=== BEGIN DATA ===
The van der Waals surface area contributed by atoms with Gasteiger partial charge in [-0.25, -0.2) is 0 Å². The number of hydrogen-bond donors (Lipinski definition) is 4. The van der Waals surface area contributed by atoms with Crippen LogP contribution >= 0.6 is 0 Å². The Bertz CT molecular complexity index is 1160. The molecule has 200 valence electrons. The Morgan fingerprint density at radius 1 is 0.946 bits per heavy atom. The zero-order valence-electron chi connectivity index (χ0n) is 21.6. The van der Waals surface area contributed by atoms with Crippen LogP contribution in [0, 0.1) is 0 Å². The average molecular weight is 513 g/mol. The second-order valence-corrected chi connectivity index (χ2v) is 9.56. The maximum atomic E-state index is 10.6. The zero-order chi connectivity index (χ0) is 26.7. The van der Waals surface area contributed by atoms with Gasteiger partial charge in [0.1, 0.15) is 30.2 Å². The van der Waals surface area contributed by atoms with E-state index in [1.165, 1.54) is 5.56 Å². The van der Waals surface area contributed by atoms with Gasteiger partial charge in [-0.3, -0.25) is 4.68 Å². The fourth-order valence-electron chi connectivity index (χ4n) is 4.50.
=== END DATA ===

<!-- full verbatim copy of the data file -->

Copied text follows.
The van der Waals surface area contributed by atoms with Gasteiger partial charge in [-0.25, -0.2) is 0 Å². The number of hydrogen-bond donors (Lipinski definition) is 4. The van der Waals surface area contributed by atoms with Crippen LogP contribution >= 0.6 is 0 Å². The Bertz CT molecular complexity index is 1160. The molecule has 200 valence electrons. The Morgan fingerprint density at radius 1 is 0.946 bits per heavy atom. The zero-order valence-electron chi connectivity index (χ0n) is 21.6. The van der Waals surface area contributed by atoms with Crippen LogP contribution in [0, 0.1) is 0 Å². The average molecular weight is 513 g/mol. The second-order valence-corrected chi connectivity index (χ2v) is 9.56. The maximum atomic E-state index is 10.6. The zero-order chi connectivity index (χ0) is 26.7. The van der Waals surface area contributed by atoms with Gasteiger partial charge in [0.1, 0.15) is 30.2 Å². The van der Waals surface area contributed by atoms with E-state index in [1.165, 1.54) is 5.56 Å². The van der Waals surface area contributed by atoms with Gasteiger partial charge in [-0.3, -0.25) is 4.68 Å². The fourth-order valence-electron chi connectivity index (χ4n) is 4.50.